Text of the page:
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Finite Element Analysis

  • Kendall Atkinson
  • Weimin Han
Chapter
Part of the Texts in Applied Mathematics book series (TAM, volume 39)

Abstract

The finite element method is the most popular numerical method for solving elliptic boundary value problems. In this chapter, we introduce the concept of the finite element method, the finite element interpolation theory and its application in error estimates of finite element solutions of elliptic boundary value problems. The boundary value problems considered in this chapter are linear.

From the discussion in the previous chapter, we see that the Galerkin method for a linear boundary value problem reduces to the solution of a linear system. In solving the linear system, properties of the coefficient matrix A play an essential role. For example, if the condition number of A is too big, then from a practical perspective, it is impossible to find directly an accurate solution of the system (see [15]). Another important issue is the sparsity of the matrix A. The matrix A is said to be sparse, if most of its entries are zero; otherwise the matrix is said to be dense. Sparseness of the matrix can be utilized for two purposes. First, the stiffness matrix is less costly to form (observing that the computation of each entry of the matrix involves a domain integration and sometimes a boundary integration as well). Second, if the coefficient matrix is sparse, then the linear system can usually be solved more efficiently. To get a sparse stiffness matrix with the Galerkin method, we use finite dimensional approximation spaces such that it is possible to choose basis functions with small support. This consideration gives rise to the idea of the finite element method, where we use piecewise (images of) smooth functions (usually polynomials) for approximations. Loosely speaking, the finite element method is a Galerkin method with the use of piecewise (images of) polynomials.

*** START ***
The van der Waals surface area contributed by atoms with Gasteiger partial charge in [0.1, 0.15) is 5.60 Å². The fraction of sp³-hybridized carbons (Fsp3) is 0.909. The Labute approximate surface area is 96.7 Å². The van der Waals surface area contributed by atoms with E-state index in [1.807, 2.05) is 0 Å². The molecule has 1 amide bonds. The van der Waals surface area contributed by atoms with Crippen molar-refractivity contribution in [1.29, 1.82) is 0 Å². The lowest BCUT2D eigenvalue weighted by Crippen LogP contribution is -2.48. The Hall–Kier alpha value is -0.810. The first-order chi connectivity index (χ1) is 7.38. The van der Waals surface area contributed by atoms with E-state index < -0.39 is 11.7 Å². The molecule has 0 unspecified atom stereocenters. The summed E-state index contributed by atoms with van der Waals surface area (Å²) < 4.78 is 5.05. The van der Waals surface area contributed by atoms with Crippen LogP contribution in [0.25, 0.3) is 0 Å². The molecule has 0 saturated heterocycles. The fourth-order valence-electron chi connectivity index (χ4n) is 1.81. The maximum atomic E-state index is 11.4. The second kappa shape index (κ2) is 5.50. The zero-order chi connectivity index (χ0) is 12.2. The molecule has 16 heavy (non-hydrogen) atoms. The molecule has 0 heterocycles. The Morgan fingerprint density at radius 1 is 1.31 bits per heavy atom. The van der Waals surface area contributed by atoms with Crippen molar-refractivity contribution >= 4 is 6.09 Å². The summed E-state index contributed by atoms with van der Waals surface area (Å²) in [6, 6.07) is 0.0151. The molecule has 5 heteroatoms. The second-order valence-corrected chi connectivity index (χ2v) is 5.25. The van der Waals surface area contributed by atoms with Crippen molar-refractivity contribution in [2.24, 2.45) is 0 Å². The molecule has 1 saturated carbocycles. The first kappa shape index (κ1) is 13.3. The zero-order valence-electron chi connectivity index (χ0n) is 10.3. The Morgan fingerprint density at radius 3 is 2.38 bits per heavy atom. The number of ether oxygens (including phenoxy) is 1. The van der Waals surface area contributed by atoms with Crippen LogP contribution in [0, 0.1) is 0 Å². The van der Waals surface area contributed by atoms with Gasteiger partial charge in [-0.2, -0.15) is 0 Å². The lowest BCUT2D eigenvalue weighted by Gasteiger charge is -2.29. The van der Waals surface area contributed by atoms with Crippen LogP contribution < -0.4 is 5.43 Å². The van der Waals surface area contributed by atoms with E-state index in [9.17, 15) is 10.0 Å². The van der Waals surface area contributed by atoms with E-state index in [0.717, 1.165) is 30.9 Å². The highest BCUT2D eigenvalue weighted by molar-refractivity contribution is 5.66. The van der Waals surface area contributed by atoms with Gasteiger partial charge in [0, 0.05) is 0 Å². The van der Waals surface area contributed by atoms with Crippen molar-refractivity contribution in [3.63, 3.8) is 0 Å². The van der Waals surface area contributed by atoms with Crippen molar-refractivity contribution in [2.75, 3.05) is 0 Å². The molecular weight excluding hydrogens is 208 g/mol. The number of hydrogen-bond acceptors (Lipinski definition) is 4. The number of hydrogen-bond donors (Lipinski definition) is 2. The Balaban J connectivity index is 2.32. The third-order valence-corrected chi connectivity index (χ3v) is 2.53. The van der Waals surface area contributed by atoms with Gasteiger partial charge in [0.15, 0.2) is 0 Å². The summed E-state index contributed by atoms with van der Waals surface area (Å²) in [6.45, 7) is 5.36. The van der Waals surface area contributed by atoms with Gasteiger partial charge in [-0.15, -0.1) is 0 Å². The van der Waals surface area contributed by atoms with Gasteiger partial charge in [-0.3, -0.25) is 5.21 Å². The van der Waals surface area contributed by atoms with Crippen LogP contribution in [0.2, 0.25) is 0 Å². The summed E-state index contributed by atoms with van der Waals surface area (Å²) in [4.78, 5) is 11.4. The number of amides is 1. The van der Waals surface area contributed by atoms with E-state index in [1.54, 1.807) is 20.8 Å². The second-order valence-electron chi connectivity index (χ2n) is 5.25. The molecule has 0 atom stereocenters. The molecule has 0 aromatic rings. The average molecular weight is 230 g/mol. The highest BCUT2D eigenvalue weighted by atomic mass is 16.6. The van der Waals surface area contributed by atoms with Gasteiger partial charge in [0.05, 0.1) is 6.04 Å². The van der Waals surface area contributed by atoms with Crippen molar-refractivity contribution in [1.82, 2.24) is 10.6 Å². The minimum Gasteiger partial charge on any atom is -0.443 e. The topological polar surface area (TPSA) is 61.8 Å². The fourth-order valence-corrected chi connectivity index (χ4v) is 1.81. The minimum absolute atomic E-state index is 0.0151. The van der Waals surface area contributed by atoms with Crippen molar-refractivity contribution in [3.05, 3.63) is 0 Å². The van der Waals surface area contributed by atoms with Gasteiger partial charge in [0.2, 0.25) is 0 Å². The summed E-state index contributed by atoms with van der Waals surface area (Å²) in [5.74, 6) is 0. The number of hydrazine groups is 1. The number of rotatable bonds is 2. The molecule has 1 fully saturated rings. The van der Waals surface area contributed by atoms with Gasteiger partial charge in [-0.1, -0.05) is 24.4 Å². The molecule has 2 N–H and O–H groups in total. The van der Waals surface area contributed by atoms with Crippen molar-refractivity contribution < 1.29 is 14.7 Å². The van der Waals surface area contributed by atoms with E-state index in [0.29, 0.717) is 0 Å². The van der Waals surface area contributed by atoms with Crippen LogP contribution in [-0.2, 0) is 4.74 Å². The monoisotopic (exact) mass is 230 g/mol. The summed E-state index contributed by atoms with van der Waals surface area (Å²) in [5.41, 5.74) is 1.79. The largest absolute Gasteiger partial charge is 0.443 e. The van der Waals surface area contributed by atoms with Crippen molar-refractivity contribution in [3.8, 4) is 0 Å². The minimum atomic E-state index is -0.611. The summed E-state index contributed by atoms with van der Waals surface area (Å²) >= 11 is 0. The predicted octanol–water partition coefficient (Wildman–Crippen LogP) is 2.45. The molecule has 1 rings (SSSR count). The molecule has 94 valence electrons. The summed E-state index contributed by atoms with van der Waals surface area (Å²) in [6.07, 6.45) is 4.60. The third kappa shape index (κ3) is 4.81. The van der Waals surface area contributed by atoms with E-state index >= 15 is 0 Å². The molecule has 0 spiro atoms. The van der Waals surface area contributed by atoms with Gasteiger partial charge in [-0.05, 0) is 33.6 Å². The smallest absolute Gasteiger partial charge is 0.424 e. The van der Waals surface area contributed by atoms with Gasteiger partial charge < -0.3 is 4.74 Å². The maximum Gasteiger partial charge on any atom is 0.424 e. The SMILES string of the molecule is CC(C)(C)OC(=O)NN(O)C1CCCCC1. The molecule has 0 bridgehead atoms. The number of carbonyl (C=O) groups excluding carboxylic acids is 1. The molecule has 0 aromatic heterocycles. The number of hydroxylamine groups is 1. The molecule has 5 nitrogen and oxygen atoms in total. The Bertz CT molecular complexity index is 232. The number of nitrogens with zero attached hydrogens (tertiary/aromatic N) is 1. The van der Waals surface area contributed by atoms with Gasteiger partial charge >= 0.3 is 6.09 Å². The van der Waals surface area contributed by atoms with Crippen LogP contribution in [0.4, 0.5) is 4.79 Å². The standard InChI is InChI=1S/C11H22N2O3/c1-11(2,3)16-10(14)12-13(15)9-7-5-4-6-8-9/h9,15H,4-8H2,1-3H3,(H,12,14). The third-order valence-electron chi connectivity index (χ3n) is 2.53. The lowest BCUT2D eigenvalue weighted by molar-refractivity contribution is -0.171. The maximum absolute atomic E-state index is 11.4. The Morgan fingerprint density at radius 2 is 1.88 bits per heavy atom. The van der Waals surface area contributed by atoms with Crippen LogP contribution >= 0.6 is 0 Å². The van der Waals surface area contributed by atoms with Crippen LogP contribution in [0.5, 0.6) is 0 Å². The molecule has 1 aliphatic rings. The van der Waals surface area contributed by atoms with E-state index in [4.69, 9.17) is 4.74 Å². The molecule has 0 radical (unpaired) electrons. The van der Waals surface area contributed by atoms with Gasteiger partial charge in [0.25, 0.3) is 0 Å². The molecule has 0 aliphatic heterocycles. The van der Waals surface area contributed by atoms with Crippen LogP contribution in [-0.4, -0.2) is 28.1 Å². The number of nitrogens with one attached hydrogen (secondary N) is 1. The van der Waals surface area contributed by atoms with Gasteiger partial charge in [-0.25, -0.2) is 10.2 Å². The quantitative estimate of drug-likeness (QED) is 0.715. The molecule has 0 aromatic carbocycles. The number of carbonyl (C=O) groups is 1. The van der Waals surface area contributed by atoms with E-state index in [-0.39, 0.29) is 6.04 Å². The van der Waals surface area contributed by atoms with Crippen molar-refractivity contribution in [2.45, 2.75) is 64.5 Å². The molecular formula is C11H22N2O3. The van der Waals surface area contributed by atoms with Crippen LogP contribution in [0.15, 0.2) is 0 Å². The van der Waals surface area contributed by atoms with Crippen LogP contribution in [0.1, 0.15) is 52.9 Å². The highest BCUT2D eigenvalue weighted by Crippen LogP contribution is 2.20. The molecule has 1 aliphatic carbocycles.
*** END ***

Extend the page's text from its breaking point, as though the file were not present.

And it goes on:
Keywords

Finite Element Analysis Element Solution Element Space Interpolation Error Regular Family 
These keywords were added by machine and not by the authors. This process is experimental and the keywords may be updated as the learning algorithm improves.

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Copyright information

© Springer-Verlag New York 2009

Authors and Affiliations

  1. 1.Department of Mathematics & Computer ScienceUniversity of IowaIowa CityUSA
  2. 2.Department of MathematicsUniversity of Iowa CityIowa CityUSA

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